Remember the electric car? General Motors invested more than $1 billion in the Earth-friendly EV1 but managed to lease only 800 before shutting down the entire program – because, in part, people had too few places to plug in the cars.

Now the cash-strapped carmaker has placed another billion-dollar bet, this time on hydrogen fuel cells, with plans to double its financial commitment over the next five years. GM expects to roll out a practical hydrogen-powered ride by 2010, but outside experts say the technology for an H2-fueled economy is decades off. Meanwhile, Toyota has taken the lead in eco-autos with its hugely successful Prius, and industry rumor has it that GM could license Toyota’s hybrid tech to make up lost ground. We asked Larry Burns, GM’s vice president of R&D and strategic planning, if the company is spinning its wheels on hydrogen.

Wired: Gas-electric hybrids are the automotive industry’s biggest success story in years. So why is GM betting the farm on hydrogen?
Burns: I wouldn’t call it betting the farm. The fuel cell and hydrogen program is the largest in my budget, but you have to look at it as our long-term play. Are we making a big bet? Yes. Is it an important bet? Yes. Is it our only bet? No. Are we spending like drunken sailors to the point that we wouldn’t be able to do anything else if this doesn’t pan out? No, not at all.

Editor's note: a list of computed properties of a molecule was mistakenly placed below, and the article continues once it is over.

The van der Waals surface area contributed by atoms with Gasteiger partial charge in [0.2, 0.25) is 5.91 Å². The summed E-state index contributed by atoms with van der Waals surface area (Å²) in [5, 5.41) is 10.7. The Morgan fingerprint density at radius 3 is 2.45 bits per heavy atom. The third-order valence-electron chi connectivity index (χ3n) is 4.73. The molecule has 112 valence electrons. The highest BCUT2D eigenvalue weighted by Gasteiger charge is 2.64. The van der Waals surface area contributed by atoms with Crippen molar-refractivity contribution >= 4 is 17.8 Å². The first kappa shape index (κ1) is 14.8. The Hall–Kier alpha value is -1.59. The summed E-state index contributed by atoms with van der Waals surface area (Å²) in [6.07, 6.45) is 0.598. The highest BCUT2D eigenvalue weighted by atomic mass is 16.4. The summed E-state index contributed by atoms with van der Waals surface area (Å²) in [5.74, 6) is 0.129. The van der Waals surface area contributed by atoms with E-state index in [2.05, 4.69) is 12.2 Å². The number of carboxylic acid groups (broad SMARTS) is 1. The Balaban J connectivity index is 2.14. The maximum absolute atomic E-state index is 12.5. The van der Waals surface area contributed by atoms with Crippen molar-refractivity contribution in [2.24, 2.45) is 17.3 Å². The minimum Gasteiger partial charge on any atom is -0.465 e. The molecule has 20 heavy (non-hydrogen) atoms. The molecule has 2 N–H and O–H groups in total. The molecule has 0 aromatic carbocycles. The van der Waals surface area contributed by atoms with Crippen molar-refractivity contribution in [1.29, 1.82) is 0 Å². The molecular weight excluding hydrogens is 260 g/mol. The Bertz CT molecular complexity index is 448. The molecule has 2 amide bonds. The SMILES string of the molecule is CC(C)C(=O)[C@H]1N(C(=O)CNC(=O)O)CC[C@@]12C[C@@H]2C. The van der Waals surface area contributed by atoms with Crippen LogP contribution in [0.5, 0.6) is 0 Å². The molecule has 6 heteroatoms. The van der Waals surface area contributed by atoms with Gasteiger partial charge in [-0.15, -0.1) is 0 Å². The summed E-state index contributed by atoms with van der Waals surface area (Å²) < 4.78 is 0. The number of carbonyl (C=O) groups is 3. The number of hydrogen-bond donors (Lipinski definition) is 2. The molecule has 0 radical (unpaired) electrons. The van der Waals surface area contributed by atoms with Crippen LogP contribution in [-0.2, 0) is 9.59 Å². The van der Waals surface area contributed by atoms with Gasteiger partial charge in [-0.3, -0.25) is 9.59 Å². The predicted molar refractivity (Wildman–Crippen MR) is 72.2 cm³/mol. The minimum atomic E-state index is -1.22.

But you still have to catch up to Toyota.
What long-term problem have we fixed with the miracle of a hybrid? If you woke up tomorrow and all 220 million cars and trucks in the United States had been hybridized to the degree that the Prius has – all getting 25 percent better fuel economy – in six years we would be consuming the same amount of petroleum that we are right now. Fuel cells create a better automobile that’s 50 percent more energy-efficient overall and sustainable from energy and safety perspectives. We’re going to compete for customers by having good hybrids, but these vehicles account for less than 1 percent of US auto sales. I admire what Toyota has done, but at the end of the day, what problems are we trying to fix here?

So can I assume GM’s hybrid cars, like Ford’s, will be part of a deal with Toyota?
No, you can’t assume that at all. The tech­nology we’re coming out with in 2007 is our own. We do not have a collaboration with Toyota on hybrids.

Many scientists say it will take decades to develop fuel cells and the infrastructure to support them. What do you know that they don’t?

The first question I’d like to ask them is, when was the last time you were in a state-of-the-art fuel cell-development laboratory? I work with a tremendous team of scientists and engineers who are creating that capability, and my confidence in our 2010 timetable grows every week.

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